Following on from our first site visit of the year on January 16, here is a summary of some further recent site visits that the team have undertaken.
Site visit 6. MG delivered and installed 4 new outdoor boxes to Guiting Power. This completes the suite of boxes at this site. Many thanks to the management and staff at this site whose interest, co-operation and support are outstanding. Monitoring of boxes will begin in May. Several Buzzards two Red Kites and a Kestrel were observed whilst installing the boxes.
Site visit 7. In the afternoon MG visited a new site above Winchcombe and surveyed the area with the site manager. Four potential sites were identified for boxes, with plenty of feeding habitat present. Report to be prepared for landowner.
Site Visit 5. MG delivered 6 new indoor boxes to Guiting Power for placement over next week. (Boxes in position by 20/02/2015 see photographs).
Site visit 4. MG and RH visited a farm near to Guiting Power to advise on nest box positioning. This is a fantastic farm which already has breeding barn owls, being monitored by the programme, but there is plenty of suitable feeding habitat, and evidence in outbuildings and barns of visits by barn owls. Five indoor sites and two outdoor sites were identified as potential nest places, so boxes were ordered.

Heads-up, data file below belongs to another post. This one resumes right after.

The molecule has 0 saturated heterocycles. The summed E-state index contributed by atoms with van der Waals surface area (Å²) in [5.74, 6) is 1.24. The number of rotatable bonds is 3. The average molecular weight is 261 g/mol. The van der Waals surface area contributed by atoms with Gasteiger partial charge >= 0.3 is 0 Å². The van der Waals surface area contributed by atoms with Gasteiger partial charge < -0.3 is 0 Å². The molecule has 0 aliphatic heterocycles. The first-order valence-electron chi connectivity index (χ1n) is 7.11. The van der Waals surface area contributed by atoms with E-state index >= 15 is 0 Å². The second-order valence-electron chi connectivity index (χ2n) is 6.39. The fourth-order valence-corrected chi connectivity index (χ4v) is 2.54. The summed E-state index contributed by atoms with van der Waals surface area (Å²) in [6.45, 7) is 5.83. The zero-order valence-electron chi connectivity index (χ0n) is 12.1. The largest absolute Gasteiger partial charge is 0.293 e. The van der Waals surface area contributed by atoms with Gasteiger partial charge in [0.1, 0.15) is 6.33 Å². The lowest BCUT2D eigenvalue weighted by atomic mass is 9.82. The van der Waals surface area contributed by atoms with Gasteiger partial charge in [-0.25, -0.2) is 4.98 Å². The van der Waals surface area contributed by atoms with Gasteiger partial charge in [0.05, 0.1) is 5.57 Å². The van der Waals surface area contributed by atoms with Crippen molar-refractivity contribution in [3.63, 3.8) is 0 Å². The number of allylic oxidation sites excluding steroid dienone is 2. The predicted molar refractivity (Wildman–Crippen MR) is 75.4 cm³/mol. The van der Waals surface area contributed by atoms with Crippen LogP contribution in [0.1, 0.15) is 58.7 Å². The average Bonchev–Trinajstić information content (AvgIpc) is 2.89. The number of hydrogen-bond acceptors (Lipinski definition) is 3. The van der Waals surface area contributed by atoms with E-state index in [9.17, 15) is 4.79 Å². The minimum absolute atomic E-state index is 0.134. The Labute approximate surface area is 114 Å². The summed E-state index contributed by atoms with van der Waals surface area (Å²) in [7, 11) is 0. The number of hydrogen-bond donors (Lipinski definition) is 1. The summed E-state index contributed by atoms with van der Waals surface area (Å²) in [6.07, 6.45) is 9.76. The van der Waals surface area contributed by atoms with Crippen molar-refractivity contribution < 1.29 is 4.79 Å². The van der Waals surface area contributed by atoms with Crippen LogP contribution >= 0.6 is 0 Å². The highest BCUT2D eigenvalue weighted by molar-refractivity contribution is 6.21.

Site visit 3. MG and WB to Grange Farm Dymock to put up two boxes. One an indoor box on a beam, in a barn, where pellets were found on floor and signs of roosting on beam. The other an outdoor box positioned on an old shattered oak to replace a natural nesting site that had gone when part of the tree fell down. An old box on the site needs repairing, but a Tawny owl was using this box as a roost site.
Site visit 2. Again with Vince to one of the Cotswold study sites. A new box was put up in a field where there is much barn owl activity, and pellets found at base of old shattered and dead oak. This oak also has a lot of splash on it and is the current roost site. However the tree will not last much longer, so the new box will hopefully be adopted by the owls. Also evidence of little owls on the site, and a kestrel seen feeding in the field.